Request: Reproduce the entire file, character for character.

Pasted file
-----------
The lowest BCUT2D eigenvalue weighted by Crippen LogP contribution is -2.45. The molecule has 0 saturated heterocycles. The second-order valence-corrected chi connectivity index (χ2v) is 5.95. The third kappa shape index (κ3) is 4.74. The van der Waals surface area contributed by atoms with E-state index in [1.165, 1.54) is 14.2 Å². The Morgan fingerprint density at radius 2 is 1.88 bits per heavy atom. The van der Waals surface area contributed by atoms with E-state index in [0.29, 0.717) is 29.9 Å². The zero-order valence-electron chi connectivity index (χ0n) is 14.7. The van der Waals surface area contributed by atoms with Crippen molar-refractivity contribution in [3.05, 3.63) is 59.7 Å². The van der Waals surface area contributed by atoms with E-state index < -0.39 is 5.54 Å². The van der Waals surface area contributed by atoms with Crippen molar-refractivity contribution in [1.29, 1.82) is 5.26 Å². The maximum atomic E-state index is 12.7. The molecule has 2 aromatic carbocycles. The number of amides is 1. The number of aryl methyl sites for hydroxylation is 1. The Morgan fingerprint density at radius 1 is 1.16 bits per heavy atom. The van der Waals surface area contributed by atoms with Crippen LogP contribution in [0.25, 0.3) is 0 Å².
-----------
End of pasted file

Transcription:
The lowest BCUT2D eigenvalue weighted by Crippen LogP contribution is -2.45. The molecule has 0 saturated heterocycles. The second-order valence-corrected chi connectivity index (χ2v) is 5.95. The third kappa shape index (κ3) is 4.74. The van der Waals surface area contributed by atoms with E-state index in [1.165, 1.54) is 14.2 Å². The Morgan fingerprint density at radius 2 is 1.88 bits per heavy atom. The van der Waals surface area contributed by atoms with E-state index in [0.29, 0.717) is 29.9 Å². The zero-order valence-electron chi connectivity index (χ0n) is 14.7. The van der Waals surface area contributed by atoms with Crippen molar-refractivity contribution in [3.05, 3.63) is 59.7 Å². The van der Waals surface area contributed by atoms with E-state index < -0.39 is 5.54 Å². The van der Waals surface area contributed by atoms with Crippen molar-refractivity contribution in [1.29, 1.82) is 5.26 Å². The maximum atomic E-state index is 12.7. The molecule has 2 aromatic carbocycles. The number of amides is 1. The number of aryl methyl sites for hydroxylation is 1. The Morgan fingerprint density at radius 1 is 1.16 bits per heavy atom. The van der Waals surface area contributed by atoms with Crippen LogP contribution in [0.25, 0.3) is 0 Å².